In my defense, I didn't actually buy this. (I've got friends with bad music taste, so I can take advantage of their collections from time to time.) Having said that, "The Sign" is actually a pretty good song.

Boney M, 20th Century Hits
Many fond memories of "Rasputin", still one of my favorite dance songs ever.

ABBA, More Gold
The original ABBA Gold might contain all the heavyweights, but this is still a great collection.

Erasure, Pop! The First 20 Hits
In North America, at least, this title is quite the misnomer. Let's see... there's "A Little Respect"... and that's about it. (This collection also pre-dates their only other notable North American single, the beautiful "Always".)

New Order, Best of New Order (UK)
As with Erasure, here's another band that was never that big in North America. So this sixteen-track collection contains "Bizarre Love Triangle"... and "Blue Monday"... and a bunch of stuff I've never heard before, and won't again. (Fortunately, I've got their great single "Temptation" on the Trainspotting soundtrack, since it ain't here.)

Nina Simone, Verve Jazz Essentials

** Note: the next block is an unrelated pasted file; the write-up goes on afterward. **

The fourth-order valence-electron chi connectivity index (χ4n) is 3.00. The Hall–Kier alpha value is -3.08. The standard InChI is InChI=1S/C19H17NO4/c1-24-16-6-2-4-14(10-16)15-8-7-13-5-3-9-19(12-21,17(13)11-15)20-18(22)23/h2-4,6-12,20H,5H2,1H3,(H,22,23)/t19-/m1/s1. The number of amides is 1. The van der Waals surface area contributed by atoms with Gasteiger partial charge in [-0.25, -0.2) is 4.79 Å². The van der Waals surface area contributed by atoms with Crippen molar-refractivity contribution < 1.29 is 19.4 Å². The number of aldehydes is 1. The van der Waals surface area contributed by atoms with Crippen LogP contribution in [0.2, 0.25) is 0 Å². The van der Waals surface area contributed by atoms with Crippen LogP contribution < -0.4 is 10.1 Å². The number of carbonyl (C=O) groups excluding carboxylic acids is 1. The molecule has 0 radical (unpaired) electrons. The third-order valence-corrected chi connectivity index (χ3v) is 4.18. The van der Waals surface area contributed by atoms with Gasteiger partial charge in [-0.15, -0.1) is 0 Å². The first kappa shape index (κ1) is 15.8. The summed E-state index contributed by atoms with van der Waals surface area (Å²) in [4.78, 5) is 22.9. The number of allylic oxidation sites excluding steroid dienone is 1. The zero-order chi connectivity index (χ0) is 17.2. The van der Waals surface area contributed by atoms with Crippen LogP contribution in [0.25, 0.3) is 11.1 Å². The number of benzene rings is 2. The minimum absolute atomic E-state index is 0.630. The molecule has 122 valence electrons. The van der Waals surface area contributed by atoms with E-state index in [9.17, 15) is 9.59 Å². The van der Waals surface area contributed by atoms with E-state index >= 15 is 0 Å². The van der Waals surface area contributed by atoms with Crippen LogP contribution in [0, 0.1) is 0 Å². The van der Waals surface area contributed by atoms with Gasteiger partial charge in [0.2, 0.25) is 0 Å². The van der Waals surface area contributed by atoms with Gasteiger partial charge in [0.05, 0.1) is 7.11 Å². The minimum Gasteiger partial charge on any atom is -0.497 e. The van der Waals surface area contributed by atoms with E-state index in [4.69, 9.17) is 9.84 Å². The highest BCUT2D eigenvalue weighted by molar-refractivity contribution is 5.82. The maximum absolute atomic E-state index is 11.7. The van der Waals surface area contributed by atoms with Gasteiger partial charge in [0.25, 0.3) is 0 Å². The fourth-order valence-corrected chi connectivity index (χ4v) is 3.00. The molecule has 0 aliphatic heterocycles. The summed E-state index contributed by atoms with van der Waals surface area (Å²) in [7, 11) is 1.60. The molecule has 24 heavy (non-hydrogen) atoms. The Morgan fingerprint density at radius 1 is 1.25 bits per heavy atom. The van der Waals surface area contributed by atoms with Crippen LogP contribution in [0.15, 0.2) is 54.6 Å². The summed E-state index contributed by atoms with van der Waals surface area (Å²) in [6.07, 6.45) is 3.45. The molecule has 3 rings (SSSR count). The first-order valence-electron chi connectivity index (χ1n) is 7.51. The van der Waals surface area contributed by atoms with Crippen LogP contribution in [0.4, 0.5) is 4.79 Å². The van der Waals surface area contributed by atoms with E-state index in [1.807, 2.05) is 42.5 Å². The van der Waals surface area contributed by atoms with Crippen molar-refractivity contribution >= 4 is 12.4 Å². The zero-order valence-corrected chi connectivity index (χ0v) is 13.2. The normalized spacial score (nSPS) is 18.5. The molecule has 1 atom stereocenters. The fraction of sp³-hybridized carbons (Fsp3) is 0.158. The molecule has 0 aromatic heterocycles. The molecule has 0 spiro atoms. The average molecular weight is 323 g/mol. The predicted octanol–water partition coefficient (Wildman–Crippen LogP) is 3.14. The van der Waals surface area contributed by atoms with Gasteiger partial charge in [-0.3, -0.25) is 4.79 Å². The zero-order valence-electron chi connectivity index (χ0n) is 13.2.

A cheap-bin purchase, after I became interested in Nina Simone, thanks to Before Sunset and the ads for Six Feet Under. Got "Four Women" later, which has many of the same tracks.

Patsy Cline, 12 Greatest Hits
More for her voice itself than for the country genre. "Walking After Midnight" and "Sweet Dreams" and "She Got You" and "Crazy" are mandatory.

Chris De Burgh, Spark to a Flame
Because "Patricia The Stripper", campy as it is, is still pretty great. I'm not much of a fan of "Lady In Red", but "High On Emotion" is pretty fab.

Violent Femmes, Add It Up (1981 - 1993)
Not necessarily for "Blister in the Sun" - which is, of course, the only Femmes song most hipsters can identify -- but mainly for "American Music", which just takes me back to first year university. I grew up sheltered in PEI in the 80s; there wasn't much exposure, pre-internet, to things like "college radio" or "alternative rock". "American Music" was, thanks to my friend Kyona, one of my first introductions to cool music.

The Animals, Forever Gold
A cheap bin pick-up, after I fell in love with a couple of covers of "Don't Let Me Be Misunderstood".

Shirley Bassey, Solitaire
A cheap-bin purchase at the same time I bought The Animals, but every music collection should have "Goldfinger" and "I Who Have Nothing".

Shirley Bassey, Get The Party Started
Last summer, RollingStone.com posted a link to the video for Miss Bassey's cover of Pink's "Get This Party Started". And omigod you guys, I'm not even kidding, it's one of the most awesome things I've ever heard. The rest of this album contains remixes of some other Bassey songs AND featured her wrapping her magnificent voice around "I Will Survive". (Wow, this whole thing is really, really gay.)

Prince, The Hits / The B-Sides